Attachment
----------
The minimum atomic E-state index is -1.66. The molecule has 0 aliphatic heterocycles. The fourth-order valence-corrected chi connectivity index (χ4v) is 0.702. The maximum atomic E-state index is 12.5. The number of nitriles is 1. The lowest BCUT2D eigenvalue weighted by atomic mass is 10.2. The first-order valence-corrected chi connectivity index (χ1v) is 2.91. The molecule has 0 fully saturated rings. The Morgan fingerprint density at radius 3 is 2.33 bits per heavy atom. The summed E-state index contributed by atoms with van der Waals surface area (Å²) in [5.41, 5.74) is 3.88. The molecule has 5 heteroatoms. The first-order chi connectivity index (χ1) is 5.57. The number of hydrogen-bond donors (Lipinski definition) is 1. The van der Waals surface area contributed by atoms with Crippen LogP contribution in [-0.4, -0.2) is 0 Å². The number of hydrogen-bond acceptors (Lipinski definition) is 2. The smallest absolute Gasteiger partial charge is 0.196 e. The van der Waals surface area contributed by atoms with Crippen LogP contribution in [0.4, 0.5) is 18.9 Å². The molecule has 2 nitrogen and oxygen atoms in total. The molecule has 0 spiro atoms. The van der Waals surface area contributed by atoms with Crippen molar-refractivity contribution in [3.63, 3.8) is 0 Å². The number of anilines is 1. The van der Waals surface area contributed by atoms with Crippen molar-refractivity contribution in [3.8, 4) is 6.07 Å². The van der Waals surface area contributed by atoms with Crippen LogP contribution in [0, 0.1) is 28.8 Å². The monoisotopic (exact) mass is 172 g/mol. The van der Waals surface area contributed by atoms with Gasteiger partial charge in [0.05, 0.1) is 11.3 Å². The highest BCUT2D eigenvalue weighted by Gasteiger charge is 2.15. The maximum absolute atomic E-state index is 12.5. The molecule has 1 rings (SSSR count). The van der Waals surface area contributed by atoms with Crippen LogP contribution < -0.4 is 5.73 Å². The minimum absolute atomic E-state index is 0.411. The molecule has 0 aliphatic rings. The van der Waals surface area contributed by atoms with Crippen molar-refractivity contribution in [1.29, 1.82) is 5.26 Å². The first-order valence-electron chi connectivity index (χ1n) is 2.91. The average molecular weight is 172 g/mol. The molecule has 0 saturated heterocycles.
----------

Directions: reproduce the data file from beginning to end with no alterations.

The minimum atomic E-state index is -1.66. The molecule has 0 aliphatic heterocycles. The fourth-order valence-corrected chi connectivity index (χ4v) is 0.702. The maximum atomic E-state index is 12.5. The number of nitriles is 1. The lowest BCUT2D eigenvalue weighted by atomic mass is 10.2. The first-order valence-corrected chi connectivity index (χ1v) is 2.91. The molecule has 0 fully saturated rings. The Morgan fingerprint density at radius 3 is 2.33 bits per heavy atom. The summed E-state index contributed by atoms with van der Waals surface area (Å²) in [5.41, 5.74) is 3.88. The molecule has 5 heteroatoms. The first-order chi connectivity index (χ1) is 5.57. The number of hydrogen-bond donors (Lipinski definition) is 1. The van der Waals surface area contributed by atoms with Crippen LogP contribution in [-0.4, -0.2) is 0 Å². The number of hydrogen-bond acceptors (Lipinski definition) is 2. The smallest absolute Gasteiger partial charge is 0.196 e. The van der Waals surface area contributed by atoms with Crippen LogP contribution in [0.4, 0.5) is 18.9 Å². The molecule has 2 nitrogen and oxygen atoms in total. The molecule has 0 spiro atoms. The van der Waals surface area contributed by atoms with Crippen molar-refractivity contribution in [3.63, 3.8) is 0 Å². The number of anilines is 1. The van der Waals surface area contributed by atoms with Crippen molar-refractivity contribution in [3.8, 4) is 6.07 Å². The van der Waals surface area contributed by atoms with Crippen LogP contribution in [0, 0.1) is 28.8 Å². The monoisotopic (exact) mass is 172 g/mol. The van der Waals surface area contributed by atoms with Gasteiger partial charge in [0.05, 0.1) is 11.3 Å². The highest BCUT2D eigenvalue weighted by Gasteiger charge is 2.15. The maximum absolute atomic E-state index is 12.5. The molecule has 1 rings (SSSR count). The van der Waals surface area contributed by atoms with Crippen LogP contribution < -0.4 is 5.73 Å². The minimum absolute atomic E-state index is 0.411. The molecule has 0 aliphatic rings. The van der Waals surface area contributed by atoms with Crippen molar-refractivity contribution in [1.29, 1.82) is 5.26 Å². The first-order valence-electron chi connectivity index (χ1n) is 2.91. The average molecular weight is 172 g/mol. The molecule has 0 saturated heterocycles.